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North Korea showcased a series of new weapons at its 75th anniversary military parade marking the founding of the ruling Workers’ Party Saturday, including what South Korea officials say was a new intercontinental ballistic missile (ICBM).
© Screenshot: NK State TV
North Korea showcased a new intercontinental ballistic missile (ICBM) Saturday as part of a military parade celebrating their Workers Party’s 75th anniversary.
North Korea has not broadcast a live military parade on television since 2017, when leader Kim Jong Un heightened U.S. tensions by showing off several large ICBMs. The country showed off its “new strategic weapon,” which analysts described as a much larger, liquid fuel ICBM complete with an 11 axle transporter erector launcher.
The first hint of the new weapon came earlier this week when South Korean officials relayed surveillance of thousands of North Korean soldiers in march formation as they displayed what was possibly a new
Digital health gives greater access to experts and makes medicine more precise and personalized. Sponsored by United Healthcare.
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SEATTLE — Digital health is gaining in popularity not just because of emerging technologies, but also due to the COVID-19 pandemic. Patients are able to access information, monitor their health, and complete a doctor’s visit through their smartphones or computers.
“One of the main goals of digital health is for patients to access healthcare and information at any time, 24/7,” said Dr. Patricia Auerbach, Chief Medical Officer of UnitedHealthcare of Washington. “This allows patients to take better charge of their health and allows their providers to stay connected to them, even outside of the office and hospital.”
Telehealth gives healthcare providers the ability to evaluate patients without potential exposure to risks. It was mostly used before COVID-19 for minor issues, like allergies, rashes, or cold symptoms. Now telehealth is being used for
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Artful photos of sunsets and ice cream are being challenged by more activist content on Instagram as it turns 10 years old in a time of social justice protests, climate crisis, and the pandemic.
Founded in 2010 by Kevin Systrom and Mike Krieger, the app had one billion users two years and has grown fast since then, after first capturing the public’s attention with its image filters, and easy photo editing and sharing tools.
But playful pictures, once a hallmark of Instagram, are increasingly seen as off-key when people are “losing jobs, being sick, isolated and depressed, then on top of that the BLM (Black Lives Matter) protests and everything going on with the US election,” reasoned Rebecca Davis.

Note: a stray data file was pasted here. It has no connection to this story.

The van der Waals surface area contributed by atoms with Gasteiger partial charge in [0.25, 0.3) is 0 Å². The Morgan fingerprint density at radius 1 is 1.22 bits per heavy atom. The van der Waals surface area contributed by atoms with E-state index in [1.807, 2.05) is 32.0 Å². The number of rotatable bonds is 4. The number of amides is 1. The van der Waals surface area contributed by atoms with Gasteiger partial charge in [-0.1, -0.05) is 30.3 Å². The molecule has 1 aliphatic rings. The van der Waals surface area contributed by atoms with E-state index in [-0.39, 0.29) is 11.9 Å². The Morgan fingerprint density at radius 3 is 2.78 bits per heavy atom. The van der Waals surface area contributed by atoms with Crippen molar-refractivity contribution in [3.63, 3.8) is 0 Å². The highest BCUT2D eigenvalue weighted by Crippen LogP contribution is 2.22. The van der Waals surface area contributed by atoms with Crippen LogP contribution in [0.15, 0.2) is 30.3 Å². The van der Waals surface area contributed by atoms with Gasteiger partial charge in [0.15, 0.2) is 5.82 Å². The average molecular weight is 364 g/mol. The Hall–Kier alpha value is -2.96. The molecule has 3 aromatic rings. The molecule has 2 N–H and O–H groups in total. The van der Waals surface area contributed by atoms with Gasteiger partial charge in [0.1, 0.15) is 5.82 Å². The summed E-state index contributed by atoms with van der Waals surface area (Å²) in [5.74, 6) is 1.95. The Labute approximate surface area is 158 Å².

In 2016 she created ‘Rallyandrise’, an account devoted to helping people engage politically.
“Not that there’s no time and place for pretty photos, but maybe people are trying to find a
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For the past several years, two of the hottest products during the holidays have been low-cost streaming devices from Amazon and Roku, often discounted down to around $25 for end of the year sales.
And often left out of the party was Google, which first launched its own unit in 2013, Chromecast, initially selling for $35, a product aimed at early adopters and serious tech nerds.
Which is why Google’s announcement Wednesday of a new $49.99 Chromecast (available by Oct. 15) was hands down the most interesting of its presentation, and the one most likely to end up in more consumers homes. Also announced were two new smartphones ($499 and $699) and a redesigned Google Home smart speaker with better sound, selling for $99.
New Chromecast from Google (Photo: Google)
Update: Google introduces new phones, Google TV, smart speaker and Chromecast
Help: Blur your home on Maps and erase
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If fasting is not exactly your speed, diet is still tremendously important. As for what you should eat, the gold standard remains the Mediterranean diet—one that is high in vegetables, fruits, whole grains, beans, nuts, seeds, and olive oil, and low on red meat—the only diet, says Barzilai, proven by clinical research to decrease cardiovascular mortality. A recent study in the medical journal Gut found that following it for just one year slowed the development of age-related inflammatory processes.
David Sinclair, Ph.D., Harvard geneticist and author of the bestseller Lifespan: Why We Age—and Why We Don’t Have To, says the Mediterranean diet essentially “tricks the body into thinking we’ve been doing exercise and fasting.” Of course, this is not a permission slip for bottomless bowls of rigatoni; too much of a good thing is too much. Dan Buettner, the National Geographic Fellow who helped popularize the idea of the “blue